State Reopens Investigation of Wildlife Refuge

The state attorney general’s office has reopened its investigation of the Wildlife Waystation’s fiscal operations, officials confirmed this week.

New information led the state to return to the case, which began in 1995 when several Waystation board members resigned after alleging Director Martine Colette misspent more than $500,000, they said.

“We do have an ongoing investigation at this time,” said Sandy Michioku, a spokeswoman for the attorney general’s office.

Although she refused to divulge details, Michioku said the attorney general’s office is responsible for investigating suspect financial dealings of nonprofit agencies. A discovery of wrongdoing could lead to a civil complaint ordering the Waystation--which cares for hundreds of injured and abandoned wild animals--to pay back mishandled funds to donors, she said.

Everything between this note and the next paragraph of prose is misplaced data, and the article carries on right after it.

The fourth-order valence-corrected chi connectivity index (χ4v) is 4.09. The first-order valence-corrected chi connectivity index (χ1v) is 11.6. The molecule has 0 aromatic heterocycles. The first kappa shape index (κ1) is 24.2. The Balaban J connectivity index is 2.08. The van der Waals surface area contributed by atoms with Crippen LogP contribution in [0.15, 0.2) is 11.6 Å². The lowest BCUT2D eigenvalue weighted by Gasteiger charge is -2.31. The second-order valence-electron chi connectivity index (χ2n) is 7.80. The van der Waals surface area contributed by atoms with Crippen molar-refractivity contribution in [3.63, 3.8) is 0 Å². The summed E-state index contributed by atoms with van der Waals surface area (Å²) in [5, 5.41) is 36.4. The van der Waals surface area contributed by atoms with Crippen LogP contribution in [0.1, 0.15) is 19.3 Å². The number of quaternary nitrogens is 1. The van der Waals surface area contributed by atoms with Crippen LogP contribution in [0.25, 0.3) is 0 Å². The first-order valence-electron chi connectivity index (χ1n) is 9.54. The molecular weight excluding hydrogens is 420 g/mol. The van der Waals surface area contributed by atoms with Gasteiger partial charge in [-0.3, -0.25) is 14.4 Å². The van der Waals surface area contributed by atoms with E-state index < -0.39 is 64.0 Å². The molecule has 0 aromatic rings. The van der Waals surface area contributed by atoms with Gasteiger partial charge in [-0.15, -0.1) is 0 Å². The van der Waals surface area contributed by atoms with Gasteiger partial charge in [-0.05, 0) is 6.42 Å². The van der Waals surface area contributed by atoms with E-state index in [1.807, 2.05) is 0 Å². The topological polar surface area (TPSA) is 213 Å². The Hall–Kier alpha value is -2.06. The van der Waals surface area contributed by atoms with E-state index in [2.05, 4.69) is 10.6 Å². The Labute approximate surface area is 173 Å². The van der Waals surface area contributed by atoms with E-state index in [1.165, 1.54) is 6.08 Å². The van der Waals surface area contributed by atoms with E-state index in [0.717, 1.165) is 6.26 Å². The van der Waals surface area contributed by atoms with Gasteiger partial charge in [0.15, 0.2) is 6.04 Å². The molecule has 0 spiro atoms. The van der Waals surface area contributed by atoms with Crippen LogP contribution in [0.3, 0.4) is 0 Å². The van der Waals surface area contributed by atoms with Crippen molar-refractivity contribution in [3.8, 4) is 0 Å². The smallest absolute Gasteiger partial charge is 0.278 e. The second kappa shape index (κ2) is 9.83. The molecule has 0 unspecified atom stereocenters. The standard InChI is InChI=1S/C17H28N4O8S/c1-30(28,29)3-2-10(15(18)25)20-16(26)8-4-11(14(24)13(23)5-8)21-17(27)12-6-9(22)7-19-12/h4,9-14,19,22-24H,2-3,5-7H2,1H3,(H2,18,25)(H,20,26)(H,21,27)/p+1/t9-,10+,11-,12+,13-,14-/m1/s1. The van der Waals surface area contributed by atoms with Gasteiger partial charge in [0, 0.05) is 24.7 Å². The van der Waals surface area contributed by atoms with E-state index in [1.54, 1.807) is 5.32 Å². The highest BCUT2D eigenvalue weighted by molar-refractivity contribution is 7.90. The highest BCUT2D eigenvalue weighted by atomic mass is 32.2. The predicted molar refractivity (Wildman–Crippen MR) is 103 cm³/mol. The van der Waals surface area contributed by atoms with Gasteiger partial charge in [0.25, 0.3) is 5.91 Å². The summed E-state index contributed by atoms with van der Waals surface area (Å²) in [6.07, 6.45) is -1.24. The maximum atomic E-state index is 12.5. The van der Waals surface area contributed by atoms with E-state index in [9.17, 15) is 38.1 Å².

The Waystation’s finances have been scrutinized in recent years by the Internal Revenue Service and an independent consultant hired by the board of directors.

The IRS opened its investigation in 1995, but no charges were filed and the case remains active, officials said. The agency refused to say if any wrongdoing was discovered.

In an unrelated report to the board of directors in 1997, fund-raising consultant Cathy Nelson blasted the Waystation’s fiscal practices, which included paying Colette $117,000 a year while the animal sanctuary in Little Tujunga Canyon nearly went broke.

Colette said no financial improprieties exist at the wildlife refuge.


Colette is board chairwoman and executive director of the facility. The board pays her $63,000 a year in wages as well as $54,000 annually for renting property from her.